I’m often pleasantly surprised when I stumble upon food and drink tips and recipes in fiction. As a rule, writers seem to take it seriously and they don’t season their books with just about any spice.
I’ve never developed taste for Crème de menthe, no matter how much I adore Hercules Poirot, but I do recall that I became a serious tea drinker around the time I was reading Alexander McCall Smith’s “The Number 1 Ladies’ Detective Agency” series. My beloved Precious Ramotswe prefers bush tea; I’m more in favour of black tea infused with cardamom. She, however, made me understand the deep spiritual connection between a person and her cup of tea. After reading JP Mclean’s “Gift Legacy”, I now always Kentucky-fry my eggs; Susan Toy’s great mystery novel, “One Woman’s Island” contains quite a few recipes, all of them worth trying. And so on…
Food references ended up in my writing as well – people who live in my stories need to eat and drink, too. Only twice I sneaked in full recipes, though — for fluffy pancakes, and for one of my signature dishes, Pasta Carbonara (which I wrote about earlier.). The rest are just mentions, here and there: cardamom black tea, espresso coffee, white (Canadian, unoaked) wine, Remi Martin … tuna fish, beef steak, pasta dishes, fine cakes such as Mont Blanc (I’ll make a post about it as well), East Indian dishes, beef barley and chicken soups… food and drinks that I like. No pizza, however. Unless I’m in Europe, I couldn’t care less for pizza, so I don’t think I ever brought it up in my novels, even though it appears to be among the most common nutrition instances in–at least–romance fiction.
In “Guardian of the Realm”, I mentioned ebelskiver, which this post is about.
Years ago, my friend Sonya, who’s mother was Danish, gifted me with an ebelskiver pan — to the utter delight of my then small sons and their frequent sleep-over buddies. To me, nothing smells, tastes and feels more like a Sunday morning than a plate full of ebelskiver filled with hazelnut spread or apricot jam and sprinkled with a bit of powdered sugar, and a bunch of small, barefoot boys in super-hero pajamas, gathered around the kitchen table, waiting to devour them.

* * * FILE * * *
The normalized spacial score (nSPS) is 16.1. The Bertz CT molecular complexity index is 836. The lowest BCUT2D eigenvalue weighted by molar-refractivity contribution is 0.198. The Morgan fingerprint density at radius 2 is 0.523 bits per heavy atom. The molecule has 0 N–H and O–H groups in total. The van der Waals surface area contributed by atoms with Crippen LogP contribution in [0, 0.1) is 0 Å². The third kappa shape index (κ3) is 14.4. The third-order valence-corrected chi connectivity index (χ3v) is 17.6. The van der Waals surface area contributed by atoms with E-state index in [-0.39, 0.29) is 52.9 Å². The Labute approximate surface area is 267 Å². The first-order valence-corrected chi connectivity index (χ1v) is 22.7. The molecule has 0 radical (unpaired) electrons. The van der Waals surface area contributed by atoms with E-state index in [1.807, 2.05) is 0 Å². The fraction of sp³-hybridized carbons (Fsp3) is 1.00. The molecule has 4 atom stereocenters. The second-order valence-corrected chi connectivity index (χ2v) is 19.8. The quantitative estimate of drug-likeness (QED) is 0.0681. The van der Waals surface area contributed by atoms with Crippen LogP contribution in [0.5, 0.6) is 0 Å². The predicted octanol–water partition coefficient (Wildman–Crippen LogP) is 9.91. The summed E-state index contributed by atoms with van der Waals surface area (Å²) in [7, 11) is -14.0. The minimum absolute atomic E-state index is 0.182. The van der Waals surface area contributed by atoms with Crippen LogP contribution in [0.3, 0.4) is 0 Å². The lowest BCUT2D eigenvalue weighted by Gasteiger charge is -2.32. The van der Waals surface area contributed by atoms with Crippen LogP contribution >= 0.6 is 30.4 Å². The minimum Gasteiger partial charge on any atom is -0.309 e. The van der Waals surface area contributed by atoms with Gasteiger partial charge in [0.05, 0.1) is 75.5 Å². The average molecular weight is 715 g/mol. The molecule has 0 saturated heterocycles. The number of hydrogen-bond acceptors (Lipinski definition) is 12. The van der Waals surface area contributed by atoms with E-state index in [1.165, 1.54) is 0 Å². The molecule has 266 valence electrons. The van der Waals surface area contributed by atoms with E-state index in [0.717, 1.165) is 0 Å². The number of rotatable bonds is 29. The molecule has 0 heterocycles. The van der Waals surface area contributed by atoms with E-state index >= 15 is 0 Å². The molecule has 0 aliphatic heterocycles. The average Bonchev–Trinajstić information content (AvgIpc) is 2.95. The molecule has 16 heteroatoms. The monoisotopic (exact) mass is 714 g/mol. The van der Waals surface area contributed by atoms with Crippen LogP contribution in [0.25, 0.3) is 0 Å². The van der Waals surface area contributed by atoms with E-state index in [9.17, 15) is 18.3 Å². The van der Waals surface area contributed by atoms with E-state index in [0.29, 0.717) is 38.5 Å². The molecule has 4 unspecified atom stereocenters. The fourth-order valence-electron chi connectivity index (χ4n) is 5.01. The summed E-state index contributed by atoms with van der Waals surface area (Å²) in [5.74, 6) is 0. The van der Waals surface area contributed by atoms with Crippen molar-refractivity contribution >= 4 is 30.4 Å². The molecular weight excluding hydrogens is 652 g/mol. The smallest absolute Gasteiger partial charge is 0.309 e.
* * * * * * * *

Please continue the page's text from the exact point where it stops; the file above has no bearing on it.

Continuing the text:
A classic treat in Denmark, ebelskiver are light, small and round pancakes. The filling can be sweet or savory (above mentioned Nutella, jam, curd, peanut butter, chocolate ganache … cheese, minced and sautéed mushrooms, etc.) They can be served plain, only sprinkled with cinnamon sugar, or rolled into the mixture of ground walnut and vanilla sugar, or doused with maple syrup, or topped with cream, or… the only limit is your imagination.
Providing you have the pan, they’re easy and fun to make. You need 2 cups all-purpose flour, 1 tsp. baking powder, 1/4 tsp. salt, 1 Tbs. sugar, 4 eggs, separated, 2 cups milk, 4 Tbs. unsalted butter (or canola oil) and filling(s) of your choice.
Now, in a large bowl, whisk the flour, baking powder, salt and sugar. In a separate bowl, lightly whisk the egg yolks, add milk and melted butter. Whisk the egg mixture into the flour mixture until well combined. The batter will be lumpy, but don’t worry; it’s how is supposed to be. Do not overmix it.
In another bowl (lots of bowls are needed for this!), beat egg whites with an electric mixer on high speed until stiff but not dry peaks form. With a rubber spatula, gently fold the egg whites into the batter in two additions.
Grease lightly each well of the pan with canola oil and set over medium heat until hot. Pour 1 Tbs. batter in each well, add 1 tsp of the filling in the center of each pancake and top with 1 Tbs. of batter. Cook until the bottoms are golden brown and crispy, then, using two wooden skewers, flip the pancakes over (it’s easier than it sounds!) and cook until those sides are golden and crispy as well. Transfer to a plate and repeat the whole process with the remaining batter. I use the same recipe/method of mixing for ordinary pancakes I mentioned above – it makes them airy and puffy, a completely different experience from heavy and often rubbery regular cousins. Although, I have to admit, I prefer crapes to pancakes at any given time.
As I said, making ebelskiver is a no-brainer — only very messy and not quick. The whole operation leaves a ton of dirty dishes and cutlery around.
And lots of happy grins, so it’s worth it.
Have you ever tried a recipe that you found in fiction?